Showing posts with label Chiran. Show all posts
Showing posts with label Chiran. Show all posts

Tuesday, April 28, 2020

Chiran Samurai District

I wandered around the Samurai district in Chiran early in the morning before tourists had arrived. I recently posted on the gardens found in many of the former samurai residences. It is a Preservation District of Groups of Traditional Buildings, one of about 120 such districts around Japan, and I have come to enjoy most of the ones I have visited, though the better ones tend to be, like here in Chiran,  off the beaten track

Primarily one street, it is lined with well-constructed stone walls topped with impenetrable hedges. To get into any residence or garden you have to pass through a high-walled corridor that twists and tiurns at 90 degrees several times, a classic defensive arrangement found in many castles.

This was a semi-fortified village. The Shogunate decreed that each domain must only have one castle. This resulted in many castles being dismantled, and others moved. It was also decreed that all samurai must live within the castle town. Here in the distant lands of the Satsuma in southern Kyushu, this last law was ignored.

The Satsuma placed settlements of samurai throughout their domain, Chiran being just one. This was obviously a defensive measure by the Satsuma, but may also have been simple logistics, because the Satsuma had a high percentage of samurai. A figure of 10% is often considered the percentage of samurai in the Japanese population, but here in Satsuma the figure was above 20%.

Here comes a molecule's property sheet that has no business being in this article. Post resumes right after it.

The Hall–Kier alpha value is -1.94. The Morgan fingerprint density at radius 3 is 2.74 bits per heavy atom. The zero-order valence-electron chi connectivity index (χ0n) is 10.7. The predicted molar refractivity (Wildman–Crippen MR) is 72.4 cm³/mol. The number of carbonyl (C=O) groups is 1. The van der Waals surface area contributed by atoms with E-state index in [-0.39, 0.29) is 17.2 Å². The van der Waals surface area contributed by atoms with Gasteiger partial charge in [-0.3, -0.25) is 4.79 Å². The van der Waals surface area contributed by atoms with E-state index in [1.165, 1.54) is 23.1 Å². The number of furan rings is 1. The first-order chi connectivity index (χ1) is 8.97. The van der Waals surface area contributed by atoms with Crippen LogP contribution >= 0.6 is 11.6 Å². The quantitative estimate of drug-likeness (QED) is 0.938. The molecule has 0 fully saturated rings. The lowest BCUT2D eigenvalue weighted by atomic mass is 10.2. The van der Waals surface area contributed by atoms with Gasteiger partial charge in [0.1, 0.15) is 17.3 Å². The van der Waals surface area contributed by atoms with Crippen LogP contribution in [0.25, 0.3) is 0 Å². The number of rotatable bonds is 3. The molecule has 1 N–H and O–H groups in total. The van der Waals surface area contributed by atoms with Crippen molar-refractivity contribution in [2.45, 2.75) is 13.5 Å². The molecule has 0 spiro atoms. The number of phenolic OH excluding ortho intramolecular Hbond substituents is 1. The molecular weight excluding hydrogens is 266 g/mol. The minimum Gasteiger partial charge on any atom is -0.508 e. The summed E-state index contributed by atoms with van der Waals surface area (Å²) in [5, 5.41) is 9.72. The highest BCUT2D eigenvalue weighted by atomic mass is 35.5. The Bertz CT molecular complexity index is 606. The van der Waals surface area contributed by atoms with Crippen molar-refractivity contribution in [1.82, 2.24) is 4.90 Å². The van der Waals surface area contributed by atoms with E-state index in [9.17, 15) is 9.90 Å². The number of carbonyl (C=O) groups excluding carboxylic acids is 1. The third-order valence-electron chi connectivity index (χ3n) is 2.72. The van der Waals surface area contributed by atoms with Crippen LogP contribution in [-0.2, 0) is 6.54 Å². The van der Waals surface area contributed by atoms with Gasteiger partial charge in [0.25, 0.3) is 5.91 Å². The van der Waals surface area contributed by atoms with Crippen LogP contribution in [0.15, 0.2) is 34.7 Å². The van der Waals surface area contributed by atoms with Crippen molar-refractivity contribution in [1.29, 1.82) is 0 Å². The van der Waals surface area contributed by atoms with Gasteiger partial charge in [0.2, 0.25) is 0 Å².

Friday, April 24, 2020

Samurai Gardens of Chiran

At the start of day 35 of my first walk around the island of Kyushu I wandered around the former samurai district in Chiran, a small town  in the south of Kagoshima. Seven of the former samurai residences are open to the public, but none of the buildings can be entered. However they all have delightful gardens.

Most of the gardens are relatively small and usually incorporate the distant mountains as "borrowed scenery". The first photo is the garden at the Saigo Keiichiro residence. This second photo is at the Hirayama Ryoichi residence. Its garden is unusual in that it has no stone arrangements, and is primarily pruned hedges, including azalea. This type of garden was an Edo period innovation and is usually attributed to Kobori Enshu.

Obviously, all these residences belonged to fairly high ranking samurai. The above garden belonged to Sata Mifune. 6 of the 7 gardens are karesansui, dry gardens with no water.

This one belonged to Sata Tamiko, and the bottom photo belonged to Mori Shigemitsu. It is the only garden with a water feature, and I believe he was the most senior samurai of the district

Monday, April 20, 2020

Chiran Peace Museum

Hundreds of stone lanterns line the main road that leads towards the Chiran Peace Museum in Chiran, southern Kagoshima. Chiran was an airbase operating during WWII that was home to one of the "Special Attack Squadrons", known as kamikaze in English.

All the displays are to do with the kamikaze operations and it is heavily focussed on the pilots themselves. It is very much a place to memorialize them and revere them.

The grounds of the museum also includes a Shinto shrine and a Buddhist temple, both of which revere the dead pilots. Photography was not allowed inside the museum.

I was quite uncomfortable during my visit as there was a heavily nationalistic element to the place, and in my humble opinion nationalism is not connected with peace. Individuals sacrificing their lives for the state is an increasingly popular ideology, especially for the sociopaths who comprise the state.

There seems to be no mention of the indoctrination that caused the sacrifice of the pilots in an unwinnable war, nor that such tactics likely influenced the decision to drop the nuclear bombs.

Many of the "peace" museums in Japan focus almost exclusively on Japanese victims. A few that didn't have in recent years had their funding removed.